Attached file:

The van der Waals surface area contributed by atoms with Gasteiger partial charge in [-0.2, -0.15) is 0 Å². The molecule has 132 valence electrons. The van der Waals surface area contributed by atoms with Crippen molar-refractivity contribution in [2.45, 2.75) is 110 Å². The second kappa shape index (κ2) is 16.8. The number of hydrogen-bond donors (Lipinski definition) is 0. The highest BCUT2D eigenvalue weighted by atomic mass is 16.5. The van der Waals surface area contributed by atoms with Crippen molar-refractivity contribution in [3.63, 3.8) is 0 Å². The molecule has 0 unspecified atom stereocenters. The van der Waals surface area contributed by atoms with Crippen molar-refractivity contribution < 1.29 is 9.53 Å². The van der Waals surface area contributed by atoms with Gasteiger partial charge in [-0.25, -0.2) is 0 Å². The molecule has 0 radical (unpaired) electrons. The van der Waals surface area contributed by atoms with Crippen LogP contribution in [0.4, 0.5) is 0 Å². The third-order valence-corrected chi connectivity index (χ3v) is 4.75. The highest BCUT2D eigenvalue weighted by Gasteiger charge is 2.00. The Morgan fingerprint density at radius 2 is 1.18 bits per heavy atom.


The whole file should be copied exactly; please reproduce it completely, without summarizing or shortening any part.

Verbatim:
The van der Waals surface area contributed by atoms with Gasteiger partial charge in [-0.2, -0.15) is 0 Å². The molecule has 132 valence electrons. The van der Waals surface area contributed by atoms with Crippen molar-refractivity contribution in [2.45, 2.75) is 110 Å². The second kappa shape index (κ2) is 16.8. The number of hydrogen-bond donors (Lipinski definition) is 0. The highest BCUT2D eigenvalue weighted by atomic mass is 16.5. The van der Waals surface area contributed by atoms with Crippen molar-refractivity contribution in [3.63, 3.8) is 0 Å². The molecule has 0 unspecified atom stereocenters. The van der Waals surface area contributed by atoms with Crippen molar-refractivity contribution < 1.29 is 9.53 Å². The van der Waals surface area contributed by atoms with Gasteiger partial charge in [-0.25, -0.2) is 0 Å². The molecule has 0 radical (unpaired) electrons. The van der Waals surface area contributed by atoms with Crippen LogP contribution in [0.4, 0.5) is 0 Å². The third-order valence-corrected chi connectivity index (χ3v) is 4.75. The highest BCUT2D eigenvalue weighted by Gasteiger charge is 2.00. The Morgan fingerprint density at radius 2 is 1.18 bits per heavy atom.